Lack of Rollback Provision: The guidance provided in Notification No. 35 does not mention anything about the rollback of results obtained in the APA to previously unaudited years. The failure to include such a provision will diminish the level of tax certainty the APA program provides to taxpayers. Many companies apply for an APA in order to resolve contentious issues they have with the field auditor. Not allowing the taxpayer to apply the results gained by an APA to unaudited years, where the facts are comparable to those in the APA, allows uncertainty to remain for the taxpayer (as will be discussed in more detail below).

Comparing and Contrasting The Canadian and Indian APA Programs

Personnel

An APA is an arrangement between a taxpayer and a tax administration to confirm the appropriate transfer pricing methodology for a non-arm's length transaction. The Canadian APA program began in December 1994, with the release of IC94-4.1 Much like the directives released by the CBDT that the APA be multifaceted in India, the Canadian competent authority and those that make up the APA team include a wide range of people with varying backgrounds.

The Canada Revenue Agency ("CRA") has recognized that transfer pricing is clearly not an exact science. As such, it relies on auditors with many years of experience and economists who have been trained to treat economic aspects of transfer pricing in a robust manner. The typical APA team is composed of a lead analyst, an economist from the Competent Authority Services Division and an auditor from the taxation services office. The CRA has learned that a team that is multifaceted will likely result in the deployment of expertise needed to achieve the arm's length standard in a reasonable amount of time. In addition to the technical skill required to determine an arm's length price, the APA program is also designed to ensure and foster consistency with the field. At the pre-filing stage, the Chief Economist (who is responsible for providing advice to the field officers) attends meetings to ensure consistency is being met between transfer pricing methodologies used in the field and those that apply within the APA program. This mechanism ensures that transfer price determination is consistent at various levels of the CRA.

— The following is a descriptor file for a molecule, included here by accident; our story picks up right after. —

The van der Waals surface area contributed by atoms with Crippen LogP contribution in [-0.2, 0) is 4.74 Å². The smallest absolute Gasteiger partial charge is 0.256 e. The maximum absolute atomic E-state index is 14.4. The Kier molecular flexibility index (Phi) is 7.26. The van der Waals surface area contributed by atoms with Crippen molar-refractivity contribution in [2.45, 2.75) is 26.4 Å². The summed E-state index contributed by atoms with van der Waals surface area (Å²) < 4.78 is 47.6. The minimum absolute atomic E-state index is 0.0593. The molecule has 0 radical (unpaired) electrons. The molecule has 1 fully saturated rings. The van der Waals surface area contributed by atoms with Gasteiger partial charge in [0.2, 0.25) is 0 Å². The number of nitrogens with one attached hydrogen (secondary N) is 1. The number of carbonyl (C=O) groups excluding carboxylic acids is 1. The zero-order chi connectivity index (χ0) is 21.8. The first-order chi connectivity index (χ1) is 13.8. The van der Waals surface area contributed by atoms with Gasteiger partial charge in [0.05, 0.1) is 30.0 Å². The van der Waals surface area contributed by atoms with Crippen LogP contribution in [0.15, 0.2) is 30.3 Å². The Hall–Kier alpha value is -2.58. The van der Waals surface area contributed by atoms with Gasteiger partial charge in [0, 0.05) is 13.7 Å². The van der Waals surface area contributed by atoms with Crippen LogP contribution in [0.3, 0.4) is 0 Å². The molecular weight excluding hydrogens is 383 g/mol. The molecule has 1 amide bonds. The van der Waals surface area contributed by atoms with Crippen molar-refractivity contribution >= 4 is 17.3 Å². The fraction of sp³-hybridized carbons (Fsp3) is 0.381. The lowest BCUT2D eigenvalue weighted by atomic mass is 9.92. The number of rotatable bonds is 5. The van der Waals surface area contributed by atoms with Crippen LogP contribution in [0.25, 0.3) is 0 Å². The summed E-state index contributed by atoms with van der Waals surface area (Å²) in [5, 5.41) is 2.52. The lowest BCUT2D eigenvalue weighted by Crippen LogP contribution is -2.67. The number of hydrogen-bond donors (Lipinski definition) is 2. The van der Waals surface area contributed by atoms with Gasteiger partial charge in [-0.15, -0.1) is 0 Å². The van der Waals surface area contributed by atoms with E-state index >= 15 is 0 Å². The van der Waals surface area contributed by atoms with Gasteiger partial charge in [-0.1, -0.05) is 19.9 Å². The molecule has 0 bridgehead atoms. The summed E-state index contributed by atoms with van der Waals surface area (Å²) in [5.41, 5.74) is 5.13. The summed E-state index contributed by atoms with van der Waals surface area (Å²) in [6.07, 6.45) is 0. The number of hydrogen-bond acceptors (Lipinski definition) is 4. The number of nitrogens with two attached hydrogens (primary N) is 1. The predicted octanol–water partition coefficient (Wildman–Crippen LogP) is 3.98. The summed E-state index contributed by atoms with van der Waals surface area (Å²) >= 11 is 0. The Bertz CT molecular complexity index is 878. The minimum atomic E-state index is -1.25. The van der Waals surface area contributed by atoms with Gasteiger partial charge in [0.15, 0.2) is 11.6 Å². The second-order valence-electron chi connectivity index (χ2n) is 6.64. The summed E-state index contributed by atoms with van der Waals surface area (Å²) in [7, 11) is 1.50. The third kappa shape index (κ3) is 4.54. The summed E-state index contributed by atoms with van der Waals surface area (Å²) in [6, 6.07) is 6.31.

The need for skillful APA officers to routinely participate in site visits is another area the CBDT should incorporate into their APA program. It has been my experience that when both APA teams participate in site visits, when completing a bilateral APA for instance, less contention exists over the functions, assets, and risks assumed by related parties. When only one APA team attends a site visit, however, their development and interpretation of facts may differ substantially from those of the other APA team. Ensuring that site visits occur as a normal part of an APA program should therefore be fostered. This should result in less contention existing between APA teams, which should decrease the time required to complete an APA.

An important aspect that arises when considering whether to perform site tours surrounds the issue of costs. Fees charged by Governments offering an APA program can include "APA filing fees" or fees that cover all or part of the cost of site tours. It has been my experience that countries that do not require fees dedicated to travel costs (and thus only charge filing fees for instance) resulted in their APA teams performing little, if any site tours. Countries that did charge fees specifically associated to cover costs of travel (such as Canada) did result in those APA teams engaging in more site tours.

Within the Indian context, those applying for an APA need to pay a filing fee based on the size of the international transaction entered into or proposed. The fee can range from 10 lakhs to 20 lakhs. It is not entirely clear if any part of this will be devoted to incurring travelling costs related to site tours. In order to improve the fact gathering capability of the Indian APA team, some part of this fee should be devoted to travel, or a separate additional fee should be considered to pay for travel, in order to enhance the team's ability to gather facts and settle files. Lastly, a system that allows senior auditors and accountants to train new professionals coming into the program is key to ensuring that enough knowledgeable staff exists to complete APAs. The inability of the CRA to complete files in the past were largely the result of not having enough qualified staff.

The Indian tax authority can gain from implementing similar procedures as those discussed above that would ensure both consistency and the completion of APAs in a timely fashion.

Mechanisms for Achieving Double Tax Avoidance

The APA program is designed to avoid the incidence of double taxation by agreeing on an intercompany price that is acceptable to one or more tax authorities. The benefits that an APA brings include prospective avoidance of double taxation, penalty protection, and efficient resolution of recurring complex transfer pricing issues (less taxpayer time and audit resources). APAs provide long term savings as well. APA renewals are usually less time consuming. However, one area where the two APA programs differ materially involves the potential application of APA findings to past unaudited years. CRA will usually agree to accept a request to "rollback" the terms and conditions of an APA to open tax years if facts and circumstances are substantially similar.